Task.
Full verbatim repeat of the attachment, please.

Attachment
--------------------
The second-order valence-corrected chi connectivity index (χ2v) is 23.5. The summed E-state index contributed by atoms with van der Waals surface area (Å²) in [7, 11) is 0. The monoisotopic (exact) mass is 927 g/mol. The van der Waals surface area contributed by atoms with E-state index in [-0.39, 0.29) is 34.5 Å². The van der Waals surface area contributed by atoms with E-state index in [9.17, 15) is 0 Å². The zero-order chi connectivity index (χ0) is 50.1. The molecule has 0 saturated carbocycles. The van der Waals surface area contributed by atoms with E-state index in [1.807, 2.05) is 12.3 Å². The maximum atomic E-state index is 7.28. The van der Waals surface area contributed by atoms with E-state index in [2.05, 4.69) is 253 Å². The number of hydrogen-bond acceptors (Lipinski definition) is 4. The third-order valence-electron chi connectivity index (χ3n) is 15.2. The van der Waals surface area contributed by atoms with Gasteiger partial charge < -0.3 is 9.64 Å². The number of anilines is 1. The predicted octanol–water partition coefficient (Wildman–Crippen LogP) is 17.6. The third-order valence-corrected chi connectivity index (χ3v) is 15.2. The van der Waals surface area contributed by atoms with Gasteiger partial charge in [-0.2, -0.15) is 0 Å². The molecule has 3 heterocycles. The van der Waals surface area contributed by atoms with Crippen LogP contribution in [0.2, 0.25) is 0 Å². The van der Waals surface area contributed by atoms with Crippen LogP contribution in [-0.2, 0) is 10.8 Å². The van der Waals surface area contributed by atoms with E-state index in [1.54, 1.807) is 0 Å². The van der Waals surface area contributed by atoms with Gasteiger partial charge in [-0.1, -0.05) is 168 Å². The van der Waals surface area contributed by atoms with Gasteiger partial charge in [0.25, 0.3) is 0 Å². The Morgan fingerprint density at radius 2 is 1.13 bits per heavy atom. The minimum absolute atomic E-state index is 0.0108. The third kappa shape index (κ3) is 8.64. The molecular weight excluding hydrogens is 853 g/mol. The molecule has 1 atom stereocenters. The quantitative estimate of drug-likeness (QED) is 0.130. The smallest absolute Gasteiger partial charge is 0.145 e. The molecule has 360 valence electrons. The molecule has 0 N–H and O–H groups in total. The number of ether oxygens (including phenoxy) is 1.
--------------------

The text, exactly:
The second-order valence-corrected chi connectivity index (χ2v) is 23.5. The summed E-state index contributed by atoms with van der Waals surface area (Å²) in [7, 11) is 0. The monoisotopic (exact) mass is 927 g/mol. The van der Waals surface area contributed by atoms with E-state index in [-0.39, 0.29) is 34.5 Å². The van der Waals surface area contributed by atoms with E-state index in [9.17, 15) is 0 Å². The zero-order chi connectivity index (χ0) is 50.1. The molecule has 0 saturated carbocycles. The van der Waals surface area contributed by atoms with E-state index in [1.807, 2.05) is 12.3 Å². The maximum atomic E-state index is 7.28. The van der Waals surface area contributed by atoms with E-state index in [2.05, 4.69) is 253 Å². The number of hydrogen-bond acceptors (Lipinski definition) is 4. The third-order valence-electron chi connectivity index (χ3n) is 15.2. The van der Waals surface area contributed by atoms with Gasteiger partial charge < -0.3 is 9.64 Å². The number of anilines is 1. The predicted octanol–water partition coefficient (Wildman–Crippen LogP) is 17.6. The third-order valence-corrected chi connectivity index (χ3v) is 15.2. The van der Waals surface area contributed by atoms with Gasteiger partial charge in [-0.2, -0.15) is 0 Å². The molecule has 3 heterocycles. The van der Waals surface area contributed by atoms with Crippen LogP contribution in [0.2, 0.25) is 0 Å². The van der Waals surface area contributed by atoms with Crippen LogP contribution in [-0.2, 0) is 10.8 Å². The van der Waals surface area contributed by atoms with E-state index in [1.54, 1.807) is 0 Å². The van der Waals surface area contributed by atoms with Gasteiger partial charge in [-0.1, -0.05) is 168 Å². The van der Waals surface area contributed by atoms with Gasteiger partial charge in [0.25, 0.3) is 0 Å². The Morgan fingerprint density at radius 2 is 1.13 bits per heavy atom. The minimum absolute atomic E-state index is 0.0108. The third kappa shape index (κ3) is 8.64. The molecular weight excluding hydrogens is 853 g/mol. The molecule has 1 atom stereocenters. The quantitative estimate of drug-likeness (QED) is 0.130. The smallest absolute Gasteiger partial charge is 0.145 e. The molecule has 360 valence electrons. The molecule has 0 N–H and O–H groups in total. The number of ether oxygens (including phenoxy) is 1.